Corriere Canadese

TORONTO - At least his heart seems to be in the right place. But his priority is, by his own admission, “client service”. That is how the Minister for Refugees and Immigration interprets his mandate.
 
He is the Minister; his is the mandated letter, received from the Prime Minister, to bring to fruition. Saturday, at the request of local MP, Francesco Sorbara and accompanied by their colleague, MP Deb Shulte, he held a “conversation” with interested members of the Italian-Canadian community in Woodbridge.
 
He got an earful. People were polite and insistent. The “system” is faulty - rotten even - and incomprehensibly uninviting – at least from the experience of those present. 
 
It penalizes “them” (professionals, “trades, millennials and anyone willing to work – any work) seemingly because of geographic and ethno-racial considerations.
 
But the reality is that the “oversized elephant in the room” is Canada’s over-reliance on the language criterion. 
 
Ironically, had that criterion been applied to the Minister’s parents, or to those present, with the same religious zealotry it is applied today, the room would have been empty, and the city Vaughan, one of Canada’s richest cities, would still be farmers’ fields lying fallow. 
 
To his credit, the Minister allowed that “Canada needs to do better”, that it must stop putting obstacles in the way of potential immigrants. Which obstacles, which immigrants? 
 
The Minister admitted to having been surprised, everywhere he has gone, at the number of employers who have complained about the shortage of skilled trades people (that neither our educational system nor our culture seems able to provide) and the excessive and punitive burden that the Labour Market Impact Assessment process places on them.
 
In fairness, The Minister did point out the steps his government has been implementing to facilitate a more fluid transition from Europe and more specifically from Italy (given the audience). No argument by the public or the Minister stands a chance of overcoming the wall of political will or lack thereof.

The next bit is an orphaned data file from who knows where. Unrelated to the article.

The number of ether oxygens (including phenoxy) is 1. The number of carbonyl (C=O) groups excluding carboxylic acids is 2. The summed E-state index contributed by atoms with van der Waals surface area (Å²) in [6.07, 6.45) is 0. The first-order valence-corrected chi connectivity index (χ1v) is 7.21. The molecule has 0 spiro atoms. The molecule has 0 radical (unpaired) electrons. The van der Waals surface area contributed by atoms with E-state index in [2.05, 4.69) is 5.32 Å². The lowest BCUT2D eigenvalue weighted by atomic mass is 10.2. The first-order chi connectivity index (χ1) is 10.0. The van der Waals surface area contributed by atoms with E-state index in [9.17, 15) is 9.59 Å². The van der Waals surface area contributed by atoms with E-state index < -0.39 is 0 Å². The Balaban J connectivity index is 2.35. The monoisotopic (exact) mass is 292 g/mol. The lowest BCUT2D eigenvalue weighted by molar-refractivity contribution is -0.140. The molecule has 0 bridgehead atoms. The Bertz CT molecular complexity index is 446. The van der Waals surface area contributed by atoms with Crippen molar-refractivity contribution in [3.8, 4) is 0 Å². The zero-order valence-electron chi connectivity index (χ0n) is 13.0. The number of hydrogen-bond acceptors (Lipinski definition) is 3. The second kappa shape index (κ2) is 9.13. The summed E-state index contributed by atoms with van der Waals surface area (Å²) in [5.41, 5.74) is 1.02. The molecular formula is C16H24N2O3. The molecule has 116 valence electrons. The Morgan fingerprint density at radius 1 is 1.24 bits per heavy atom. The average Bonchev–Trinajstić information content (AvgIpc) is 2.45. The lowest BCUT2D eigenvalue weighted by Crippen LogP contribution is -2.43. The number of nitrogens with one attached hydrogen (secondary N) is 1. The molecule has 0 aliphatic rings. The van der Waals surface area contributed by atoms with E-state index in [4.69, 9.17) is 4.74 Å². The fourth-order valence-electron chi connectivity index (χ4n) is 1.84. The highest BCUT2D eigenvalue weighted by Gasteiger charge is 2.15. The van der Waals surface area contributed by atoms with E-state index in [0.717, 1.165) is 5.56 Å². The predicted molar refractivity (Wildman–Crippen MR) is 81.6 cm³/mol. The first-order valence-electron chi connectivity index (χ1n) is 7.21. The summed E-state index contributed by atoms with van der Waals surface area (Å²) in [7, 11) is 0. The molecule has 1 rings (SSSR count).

MP Sorbara, freshly returned from Italy, where he was involved in fairly high level meetings with officials from Italy and Canada. Noted that some 120 000 residents left their homes in Central-South Italy last year to seek a better future elsewhere. 116 000 citizens left Italy for places beyond. Very few are choosing Canada; it is not an inviting place.
 
Yet, Canada has all the necessary social and economic infrastructure for successful integration. Brexit will release a new wave of emigrants who will lose their mobility rights under the Schengen Agreement. Moreover, CETA chapters 10 and 11 have stimulated greater interest on the part of potential emigrants.
 
Companies need to step up to fill in where governments have demonstrated little ability to operate. The Irving group in New Brunswick has effectively become the Office of Immigration into and for Atlantic Canada.
 
They have been given authority to process 2000 applicant-workers and their families – provided they pass a security screening – as per needs of the company. No LMIA; no language test.
 
Irving has already indicated that it will recruit in places like Poland, Portugal and Italy. 
 
Is it possible that the Irvings have the federal government’s ear whereas the province of Ontario and its Industry leaders do not?
 

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